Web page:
Eyes Wide Open
The camera-based EyeSight systems work well, although in this era of semi-autonomy, it must be noted that they are safety assists and do not offer autonomous-driving functions. Heavy rains render the camera-dependent system all but useless. The lane-departure-warning system can also sound an alert if the driver is weaving in the lane. Lane-keeping assist bumps the car back into place if the driver tries to change lanes without signaling.
The adaptive cruise control will smoothly decelerate the big wagon to match the pace of slower traffic ahead and casually accelerate back up to your set speed when the lane is clear—unlike other systems that perform these tasks with less grace—but an alerting beep will inform all passengers of these motions, disrupting the otherwise serene environment. Get too near the centerline or approach vehicles ahead of you at a stoplight, and the tone sounds loud and early. It seems to assume you’re an idiot—if your foot is on the brake, slowing the car but not quickly enough for its tastes, it sounds off as if you were approaching a brick wall at 100 mph. Disabling these systems can eliminate most beeps, but if you do that regularly, you’ll soon wonder why you paid for them. These systems are probably a boon to the habitually distracted and we’d probably turn them all on for a long, boring stretch of Nebraska interstate, but anyone paying proper attention to driving in town will mutter, “Yes, I know ,” dozens of times even during a short journey.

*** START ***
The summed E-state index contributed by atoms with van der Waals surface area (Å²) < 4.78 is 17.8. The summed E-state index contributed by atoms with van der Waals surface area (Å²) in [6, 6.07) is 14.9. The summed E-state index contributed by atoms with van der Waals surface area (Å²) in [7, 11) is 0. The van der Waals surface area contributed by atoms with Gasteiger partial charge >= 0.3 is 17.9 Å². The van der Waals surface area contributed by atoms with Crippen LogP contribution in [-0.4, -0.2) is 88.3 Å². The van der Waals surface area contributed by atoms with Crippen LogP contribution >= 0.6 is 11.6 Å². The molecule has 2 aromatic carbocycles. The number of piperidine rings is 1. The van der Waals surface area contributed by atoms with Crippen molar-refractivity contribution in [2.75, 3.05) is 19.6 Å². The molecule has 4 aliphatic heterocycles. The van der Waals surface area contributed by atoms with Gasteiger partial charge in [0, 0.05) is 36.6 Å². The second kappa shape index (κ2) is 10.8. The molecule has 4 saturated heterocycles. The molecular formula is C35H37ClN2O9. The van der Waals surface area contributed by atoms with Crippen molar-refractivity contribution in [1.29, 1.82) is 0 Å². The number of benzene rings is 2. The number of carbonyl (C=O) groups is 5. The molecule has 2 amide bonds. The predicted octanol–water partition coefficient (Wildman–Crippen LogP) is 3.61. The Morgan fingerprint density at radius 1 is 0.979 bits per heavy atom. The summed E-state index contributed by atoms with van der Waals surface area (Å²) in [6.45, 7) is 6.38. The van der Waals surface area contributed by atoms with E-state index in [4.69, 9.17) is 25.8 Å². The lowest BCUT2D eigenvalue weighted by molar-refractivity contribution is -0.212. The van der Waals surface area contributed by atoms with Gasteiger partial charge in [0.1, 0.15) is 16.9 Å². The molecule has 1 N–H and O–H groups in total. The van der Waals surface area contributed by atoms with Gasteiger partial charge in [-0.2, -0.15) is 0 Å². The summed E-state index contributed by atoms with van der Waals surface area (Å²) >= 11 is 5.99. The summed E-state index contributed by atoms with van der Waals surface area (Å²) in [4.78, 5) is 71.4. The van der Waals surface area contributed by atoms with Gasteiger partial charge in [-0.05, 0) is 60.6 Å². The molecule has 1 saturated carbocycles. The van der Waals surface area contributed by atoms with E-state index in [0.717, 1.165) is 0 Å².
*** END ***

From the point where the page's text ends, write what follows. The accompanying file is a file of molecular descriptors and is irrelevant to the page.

One key selling point for Subaru’s big hauler is its voluminous interior. The front seats are supportive enough to invite long journeys, and they provide plenty of legroom; the rear seats will easily accommodate three average-size adults. The 36-cubic-foot cargo area allows ample room for provisions and swells to more than 73 cubic feet with the rear seats folded, making it capable of hauling some of the largest items from your local art fair.
The Outback may not inspire many thrills, but that’s not its mission. What it will do is get you, your passengers, and your cargo wherever you want to go, comfortably and quietly, across whatever the terrain may be. Just watch out for bears if you venture far from the beaten path.
Highs and Lows
Quiet cabin, lots of room, more grunt than base four-cylinder engine.